Lars Eller (81) during a Feb 2015 game vs. Ottawa. (Marc DesRosiers/USA Today Sports)

BUFFALO — Just one pick into the Friday’s NHL draft, the Washington Capitals made their first move of the night, acquiring center Lars Eller from Montreal in exchange for Washington’s second-round picks in 2017 and 2018.

Eller has a cap hit of $3.5 million that runs through the 2017-18 season, and he’s an answer for a team that prioritized upgrading the bottom-six forward corps. The 27-year-old Eller scored 13 goals and 13 assists in 79 games played last season, and nearly all of his scoring was at even strength. Eller also played more than 105 minutes on Montreal’s penalty kill and won 50.6 percent of his faceoffs last season, but his time in Montreal was marred by inconsistent production.

“It’s hard to pinpoint why,” Montreal General Manager Marc Bergevin said. “I know Lars, he’s a great kid, and I think sometimes he’s his worst enemy, too hard on himself. He’s going to a place in Washington, they have a really solid, deep team and maybe he won’t put as much pressure. But I think it’s a great for him and the Capitals, I really do.”

Bergevin and Washington General Manager Brian MacLellan were seen having several conversations on the draft floor prior to the start of the draft. After trading Eller to the Capitals, the Canadiens acquired Andrew Shaw from Chicago.

Washington had a vacancy at third-line center throughout the season, with the position being a revolving door between Jay Beagle, Marcus Johansson and Mike Richards. After the season, MacLellan said he wanted a more offensively reliable third line to boost secondary scoring that was lacking in the postseason. Have the Capitals finally filled their third-line center vacancy? “Yes,” MacLellan said.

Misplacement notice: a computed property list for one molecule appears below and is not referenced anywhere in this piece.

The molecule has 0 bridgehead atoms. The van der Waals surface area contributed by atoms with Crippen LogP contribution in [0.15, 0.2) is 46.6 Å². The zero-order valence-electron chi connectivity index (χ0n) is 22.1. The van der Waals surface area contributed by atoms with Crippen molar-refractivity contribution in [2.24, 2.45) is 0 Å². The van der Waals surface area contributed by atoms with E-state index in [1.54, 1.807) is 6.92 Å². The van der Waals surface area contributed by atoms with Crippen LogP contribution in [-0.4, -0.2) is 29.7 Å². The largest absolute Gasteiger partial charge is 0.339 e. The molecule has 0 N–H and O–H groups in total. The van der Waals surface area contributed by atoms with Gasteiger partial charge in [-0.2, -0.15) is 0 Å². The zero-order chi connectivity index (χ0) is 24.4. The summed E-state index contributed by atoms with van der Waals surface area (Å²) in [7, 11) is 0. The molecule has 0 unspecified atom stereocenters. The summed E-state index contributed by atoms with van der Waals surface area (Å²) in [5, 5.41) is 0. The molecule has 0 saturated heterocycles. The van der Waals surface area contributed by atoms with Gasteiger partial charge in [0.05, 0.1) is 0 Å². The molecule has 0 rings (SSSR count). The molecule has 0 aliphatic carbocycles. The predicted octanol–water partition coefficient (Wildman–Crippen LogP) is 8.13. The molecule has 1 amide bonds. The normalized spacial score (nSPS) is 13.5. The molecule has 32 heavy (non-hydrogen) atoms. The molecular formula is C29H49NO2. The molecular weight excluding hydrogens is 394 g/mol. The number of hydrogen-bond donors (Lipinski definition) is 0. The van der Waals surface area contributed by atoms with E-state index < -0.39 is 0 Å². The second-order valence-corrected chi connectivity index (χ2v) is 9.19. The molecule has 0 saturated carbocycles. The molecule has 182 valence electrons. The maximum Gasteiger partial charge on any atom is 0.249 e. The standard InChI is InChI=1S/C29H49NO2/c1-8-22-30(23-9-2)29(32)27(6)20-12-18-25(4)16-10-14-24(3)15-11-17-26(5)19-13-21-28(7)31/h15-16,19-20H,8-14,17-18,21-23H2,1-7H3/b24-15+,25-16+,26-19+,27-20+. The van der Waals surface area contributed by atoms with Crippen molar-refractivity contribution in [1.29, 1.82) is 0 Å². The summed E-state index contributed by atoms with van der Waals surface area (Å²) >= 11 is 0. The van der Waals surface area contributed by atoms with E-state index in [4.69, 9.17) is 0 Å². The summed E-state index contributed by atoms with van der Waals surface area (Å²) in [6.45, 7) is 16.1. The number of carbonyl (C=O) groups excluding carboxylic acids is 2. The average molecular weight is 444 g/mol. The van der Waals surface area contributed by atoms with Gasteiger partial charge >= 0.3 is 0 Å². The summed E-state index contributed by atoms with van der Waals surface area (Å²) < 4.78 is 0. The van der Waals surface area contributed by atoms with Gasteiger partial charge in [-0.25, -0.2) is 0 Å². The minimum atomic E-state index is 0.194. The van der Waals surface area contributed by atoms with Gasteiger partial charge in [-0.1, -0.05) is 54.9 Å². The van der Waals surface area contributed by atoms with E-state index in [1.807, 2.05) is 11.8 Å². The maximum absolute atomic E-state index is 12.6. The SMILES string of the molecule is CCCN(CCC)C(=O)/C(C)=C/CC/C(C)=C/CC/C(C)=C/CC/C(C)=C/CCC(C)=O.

“We identified Lars probably a year ago,” MacLellan said. “We’ve been asking about him. We’re trying to fill a third-line center with a good two-way guy that can give us a little offense and play defense. Little PK and probably a little power play, too. We identified him probably over a year ago. He was on our list this year. We kept trying and making calls to see if we could trade for him. And it happened today.”

MacLellan added that he’s confident the Capitals can re-sign their restricted free agents in Johansson, Dmitry Orlov, Tom Wilson and Michael Latta and fit under the $73 million salary cap. MacLellan said all four of those players will receive qualifying offers by Monday’s deadline. He said once they’re re-signed, it would be “close,” so Washington will be limited in free agency. Asked if the door is now closed for pending unrestricted free agent winger Jason Chimera to return, MacLellan said “not necessarily,” but it would depend on how much the restricted free agents are paid.

Johansson is a restricted free agent and due a pay raise from his $3.75 million salary that was awarded in arbitration last summer. If the Capitals and Johansson require an arbitration ruling again, it will also be for a one-year deal and make Johansson an unrestricted free agent at its conclusion. MacLellan said he’s “optimistic” both sides can find a salary and term they agree on to avoid arbitration for a second time. MacLellan and Johansson’s representation are expected to meet in the next few days. Eller’s acquisition slots Johansson back on the wing, his preferred position.

With Washington yet to re-sign any of its restricted free agents, and with Johansson’s last two contract extensions being lengthy processes, MacLellan has expressed some concern over how much Johansson could get awarded for a one-year deal in arbitration. The addition of Eller could create an additional salary cap crunch.

“He’s got some pretty decent stats and some of the comparables could have a higher number than we’re comfortable with,” MacLellan said on Tuesday.